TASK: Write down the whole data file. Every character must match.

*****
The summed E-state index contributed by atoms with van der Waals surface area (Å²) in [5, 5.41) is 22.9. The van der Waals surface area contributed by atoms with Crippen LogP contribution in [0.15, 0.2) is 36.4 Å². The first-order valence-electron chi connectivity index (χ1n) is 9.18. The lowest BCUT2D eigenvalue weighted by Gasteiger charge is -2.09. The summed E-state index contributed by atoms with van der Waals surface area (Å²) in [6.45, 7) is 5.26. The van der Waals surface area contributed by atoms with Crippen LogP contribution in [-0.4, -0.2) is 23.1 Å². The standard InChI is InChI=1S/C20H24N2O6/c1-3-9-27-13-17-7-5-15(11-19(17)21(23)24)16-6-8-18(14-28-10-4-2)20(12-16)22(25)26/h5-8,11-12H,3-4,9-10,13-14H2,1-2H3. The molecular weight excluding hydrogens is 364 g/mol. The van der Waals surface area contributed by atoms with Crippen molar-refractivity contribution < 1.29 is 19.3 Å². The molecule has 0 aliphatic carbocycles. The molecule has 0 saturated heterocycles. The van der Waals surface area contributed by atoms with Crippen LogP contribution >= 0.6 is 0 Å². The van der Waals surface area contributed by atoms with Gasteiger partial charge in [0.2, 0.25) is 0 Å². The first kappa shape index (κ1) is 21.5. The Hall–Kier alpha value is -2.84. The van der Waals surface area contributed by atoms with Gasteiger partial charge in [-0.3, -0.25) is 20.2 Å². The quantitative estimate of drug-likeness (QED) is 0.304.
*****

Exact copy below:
The summed E-state index contributed by atoms with van der Waals surface area (Å²) in [5, 5.41) is 22.9. The van der Waals surface area contributed by atoms with Crippen LogP contribution in [0.15, 0.2) is 36.4 Å². The first-order valence-electron chi connectivity index (χ1n) is 9.18. The lowest BCUT2D eigenvalue weighted by Gasteiger charge is -2.09. The summed E-state index contributed by atoms with van der Waals surface area (Å²) in [6.45, 7) is 5.26. The van der Waals surface area contributed by atoms with Crippen LogP contribution in [-0.4, -0.2) is 23.1 Å². The standard InChI is InChI=1S/C20H24N2O6/c1-3-9-27-13-17-7-5-15(11-19(17)21(23)24)16-6-8-18(14-28-10-4-2)20(12-16)22(25)26/h5-8,11-12H,3-4,9-10,13-14H2,1-2H3. The molecular weight excluding hydrogens is 364 g/mol. The van der Waals surface area contributed by atoms with Crippen molar-refractivity contribution < 1.29 is 19.3 Å². The molecule has 0 aliphatic carbocycles. The molecule has 0 saturated heterocycles. The van der Waals surface area contributed by atoms with Crippen LogP contribution >= 0.6 is 0 Å². The van der Waals surface area contributed by atoms with Gasteiger partial charge in [0.2, 0.25) is 0 Å². The first kappa shape index (κ1) is 21.5. The Hall–Kier alpha value is -2.84. The van der Waals surface area contributed by atoms with Gasteiger partial charge in [-0.3, -0.25) is 20.2 Å². The quantitative estimate of drug-likeness (QED) is 0.304.